L’Institut de Paix des Etats-Unis (USIP) vous invite à participer dans un atelier intitulé «Attirer le Soutien International pour Construire la Paix dans la République Démocratique du Congo» le Jeudi 18 Mars 2010 de 9h30 à 15h30 au siège principal de l’USIP (1200 17th NW, Washington DC, USA).

Cet atelier est un suivi du premier forum du 17 Octobre 2009 sur le Dialogue Transatlantique de la Diaspora Congolaise, qui avait esquissé des approches pour que les communautés de diaspora Congolaise puissent prendre part à empêcher le conflit et promouvoir la paix en DRC. Les propositions inclue avaient fournir des recommandations qui seront vitales pour la politique Etats-Unis-DRC et le développement de programme à Washington DC, participer dans le développement économique et les initiatives pour rebâtir la capacité de l’Etat Congolais, et soutenir les efforts anti-corruption à chaque niveau.

L'atelier présentera deux panneaux : dans le premier, des représentants des départements du gouvernement Américain (par exemple Le Département D’Etat, de la Défense et du Trésor Public). Le deuxième sera composé des représentants des agences de développement (par exemple. la Banque Mondiale, le Programme des Nations Unies pour le Développement (PNUD) et l’Agence des États-Unis pour le Développement International (USAID). Ces ateliers visent à informer les membres de la diaspora et d’autres participants des programmes d'assistance de développement continu en DRC; fournir un forum pour un échange franc d'idées et identifier des avenues pour l'engagement de diaspora plus efficace pour bâtir la paix au Congo.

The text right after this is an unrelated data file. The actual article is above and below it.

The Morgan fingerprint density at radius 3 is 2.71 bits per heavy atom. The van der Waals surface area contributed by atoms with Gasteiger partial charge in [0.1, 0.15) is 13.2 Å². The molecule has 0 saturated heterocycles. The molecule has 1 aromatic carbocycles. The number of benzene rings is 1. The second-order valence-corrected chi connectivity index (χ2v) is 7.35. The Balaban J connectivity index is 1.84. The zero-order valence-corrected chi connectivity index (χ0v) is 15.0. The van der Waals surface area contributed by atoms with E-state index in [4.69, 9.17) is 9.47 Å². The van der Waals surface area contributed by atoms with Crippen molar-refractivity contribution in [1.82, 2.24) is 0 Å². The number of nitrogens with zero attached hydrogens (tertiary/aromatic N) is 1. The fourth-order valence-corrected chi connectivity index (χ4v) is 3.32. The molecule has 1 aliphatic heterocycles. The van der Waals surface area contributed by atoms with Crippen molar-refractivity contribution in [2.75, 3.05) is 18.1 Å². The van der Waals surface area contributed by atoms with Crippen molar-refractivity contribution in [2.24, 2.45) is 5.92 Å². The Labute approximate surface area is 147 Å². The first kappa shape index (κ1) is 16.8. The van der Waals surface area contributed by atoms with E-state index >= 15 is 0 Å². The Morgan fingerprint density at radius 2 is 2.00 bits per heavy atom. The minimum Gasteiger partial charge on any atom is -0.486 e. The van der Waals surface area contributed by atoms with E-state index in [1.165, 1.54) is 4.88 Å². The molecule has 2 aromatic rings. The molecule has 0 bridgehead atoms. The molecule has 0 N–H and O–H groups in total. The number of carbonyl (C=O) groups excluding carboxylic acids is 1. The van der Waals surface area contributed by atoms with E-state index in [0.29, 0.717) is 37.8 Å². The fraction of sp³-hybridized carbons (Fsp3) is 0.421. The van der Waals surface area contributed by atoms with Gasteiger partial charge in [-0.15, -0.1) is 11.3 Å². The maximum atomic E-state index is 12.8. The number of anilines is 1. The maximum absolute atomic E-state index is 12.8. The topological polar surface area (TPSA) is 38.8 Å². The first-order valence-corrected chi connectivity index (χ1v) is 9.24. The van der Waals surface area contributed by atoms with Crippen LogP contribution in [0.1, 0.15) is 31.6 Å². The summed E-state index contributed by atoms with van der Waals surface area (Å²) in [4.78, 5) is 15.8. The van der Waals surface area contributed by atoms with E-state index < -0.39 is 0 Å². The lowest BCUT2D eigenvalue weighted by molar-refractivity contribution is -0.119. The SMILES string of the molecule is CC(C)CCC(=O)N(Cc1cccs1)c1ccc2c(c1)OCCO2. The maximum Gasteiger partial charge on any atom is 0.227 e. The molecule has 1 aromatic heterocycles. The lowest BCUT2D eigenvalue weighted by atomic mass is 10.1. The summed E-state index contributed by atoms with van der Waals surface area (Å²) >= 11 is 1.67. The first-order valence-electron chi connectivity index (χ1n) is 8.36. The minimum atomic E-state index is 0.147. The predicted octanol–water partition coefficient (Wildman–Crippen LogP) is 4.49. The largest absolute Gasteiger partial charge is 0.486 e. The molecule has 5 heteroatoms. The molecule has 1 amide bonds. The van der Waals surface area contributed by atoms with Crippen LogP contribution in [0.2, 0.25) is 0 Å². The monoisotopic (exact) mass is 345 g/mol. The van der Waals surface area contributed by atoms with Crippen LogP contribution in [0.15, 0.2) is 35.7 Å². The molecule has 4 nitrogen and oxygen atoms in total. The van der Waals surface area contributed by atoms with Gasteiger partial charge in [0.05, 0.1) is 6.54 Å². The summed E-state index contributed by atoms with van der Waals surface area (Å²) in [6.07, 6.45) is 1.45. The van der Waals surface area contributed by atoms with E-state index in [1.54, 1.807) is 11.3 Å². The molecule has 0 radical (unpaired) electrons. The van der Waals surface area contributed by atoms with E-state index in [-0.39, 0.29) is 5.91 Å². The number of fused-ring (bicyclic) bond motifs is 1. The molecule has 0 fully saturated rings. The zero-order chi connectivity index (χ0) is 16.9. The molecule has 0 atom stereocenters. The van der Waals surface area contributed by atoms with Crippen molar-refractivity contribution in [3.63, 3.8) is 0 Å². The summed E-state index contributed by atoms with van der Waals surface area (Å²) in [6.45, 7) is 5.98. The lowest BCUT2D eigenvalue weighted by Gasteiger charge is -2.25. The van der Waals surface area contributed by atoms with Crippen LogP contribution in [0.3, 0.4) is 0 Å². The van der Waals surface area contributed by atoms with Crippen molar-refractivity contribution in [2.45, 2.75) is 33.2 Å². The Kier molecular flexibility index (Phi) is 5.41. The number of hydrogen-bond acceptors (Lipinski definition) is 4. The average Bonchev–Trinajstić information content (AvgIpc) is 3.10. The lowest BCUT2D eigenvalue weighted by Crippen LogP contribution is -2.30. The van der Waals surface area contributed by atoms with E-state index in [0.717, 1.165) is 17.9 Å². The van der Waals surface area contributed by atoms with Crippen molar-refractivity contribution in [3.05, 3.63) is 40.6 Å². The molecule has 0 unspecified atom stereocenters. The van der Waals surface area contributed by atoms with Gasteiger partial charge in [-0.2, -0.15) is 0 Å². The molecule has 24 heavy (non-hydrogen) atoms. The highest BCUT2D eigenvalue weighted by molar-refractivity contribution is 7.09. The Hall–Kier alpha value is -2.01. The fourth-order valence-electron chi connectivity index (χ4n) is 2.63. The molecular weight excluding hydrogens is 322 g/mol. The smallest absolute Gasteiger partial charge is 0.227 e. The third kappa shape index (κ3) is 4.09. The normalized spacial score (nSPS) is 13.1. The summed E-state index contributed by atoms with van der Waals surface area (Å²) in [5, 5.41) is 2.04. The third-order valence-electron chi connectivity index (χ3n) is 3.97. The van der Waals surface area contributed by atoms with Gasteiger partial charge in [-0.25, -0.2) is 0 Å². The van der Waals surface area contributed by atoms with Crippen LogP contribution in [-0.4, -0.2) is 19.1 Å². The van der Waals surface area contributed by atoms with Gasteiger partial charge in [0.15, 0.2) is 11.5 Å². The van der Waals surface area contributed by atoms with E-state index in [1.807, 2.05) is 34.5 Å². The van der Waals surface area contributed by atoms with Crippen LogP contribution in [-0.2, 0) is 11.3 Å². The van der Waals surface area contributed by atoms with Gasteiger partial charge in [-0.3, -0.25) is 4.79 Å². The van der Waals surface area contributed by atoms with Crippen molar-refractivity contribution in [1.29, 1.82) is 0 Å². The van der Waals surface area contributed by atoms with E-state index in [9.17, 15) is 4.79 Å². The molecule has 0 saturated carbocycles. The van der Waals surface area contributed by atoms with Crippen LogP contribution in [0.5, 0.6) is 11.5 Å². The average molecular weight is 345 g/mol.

Pour plus amples informations sur cet événement suivez ce lien.
Les places sont limitées. Pour vous inscrire, veuillez contacter Margot Bokanga: ou suivez ce lien.

Feel free to share this email with other members in the community.



Margot Bokanga
Research Assistant
U.S. Institute of Peace

Sasha said...

One closure for this loophole is the US policy provisions on anti-corruption in natural resources. This is a visa denial program, not a tool for prosecution, but it can work. Essentially, anyone that the State Department believes is involved in corruption relating to natural resources can be banned from travel to the US. Surely some FDLR or other leaders might fit that bill...

Presidential Proclamation 7750 and the Leahy amendment that accompanied it 4 years later - the Anti-Kleptocracy provision in the State and Foreign Operations bill - are the legal statutes that back this up. See and S. 1434. Of course, enforcement is a key part of this, with some officials being caught but some still slipping by. State's International Narcotics and Law Enforcement Bureau (INL) is the agency in charge of enforcing these provisions.

From S. 1434 -